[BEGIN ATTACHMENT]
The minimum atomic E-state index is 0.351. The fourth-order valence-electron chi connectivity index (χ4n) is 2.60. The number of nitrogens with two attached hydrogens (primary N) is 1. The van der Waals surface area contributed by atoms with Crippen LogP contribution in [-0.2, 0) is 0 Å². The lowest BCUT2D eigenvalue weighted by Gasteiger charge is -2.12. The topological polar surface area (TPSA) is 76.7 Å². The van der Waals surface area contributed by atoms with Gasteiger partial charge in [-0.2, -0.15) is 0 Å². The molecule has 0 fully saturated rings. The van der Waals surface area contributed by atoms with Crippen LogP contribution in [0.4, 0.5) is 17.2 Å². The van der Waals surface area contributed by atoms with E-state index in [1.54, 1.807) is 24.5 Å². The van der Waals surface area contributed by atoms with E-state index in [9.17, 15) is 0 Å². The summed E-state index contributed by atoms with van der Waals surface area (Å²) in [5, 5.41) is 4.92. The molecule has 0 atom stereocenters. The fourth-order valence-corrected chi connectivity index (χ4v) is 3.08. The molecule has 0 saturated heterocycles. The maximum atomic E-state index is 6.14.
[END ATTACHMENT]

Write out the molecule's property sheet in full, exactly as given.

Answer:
The minimum atomic E-state index is 0.351. The fourth-order valence-electron chi connectivity index (χ4n) is 2.60. The number of nitrogens with two attached hydrogens (primary N) is 1. The van der Waals surface area contributed by atoms with Crippen LogP contribution in [-0.2, 0) is 0 Å². The lowest BCUT2D eigenvalue weighted by Gasteiger charge is -2.12. The topological polar surface area (TPSA) is 76.7 Å². The van der Waals surface area contributed by atoms with Gasteiger partial charge in [-0.2, -0.15) is 0 Å². The molecule has 0 fully saturated rings. The van der Waals surface area contributed by atoms with Crippen LogP contribution in [0.4, 0.5) is 17.2 Å². The van der Waals surface area contributed by atoms with E-state index in [1.54, 1.807) is 24.5 Å². The van der Waals surface area contributed by atoms with E-state index in [9.17, 15) is 0 Å². The summed E-state index contributed by atoms with van der Waals surface area (Å²) in [5, 5.41) is 4.92. The molecule has 0 atom stereocenters. The fourth-order valence-corrected chi connectivity index (χ4v) is 3.08. The molecule has 0 saturated heterocycles. The maximum atomic E-state index is 6.14.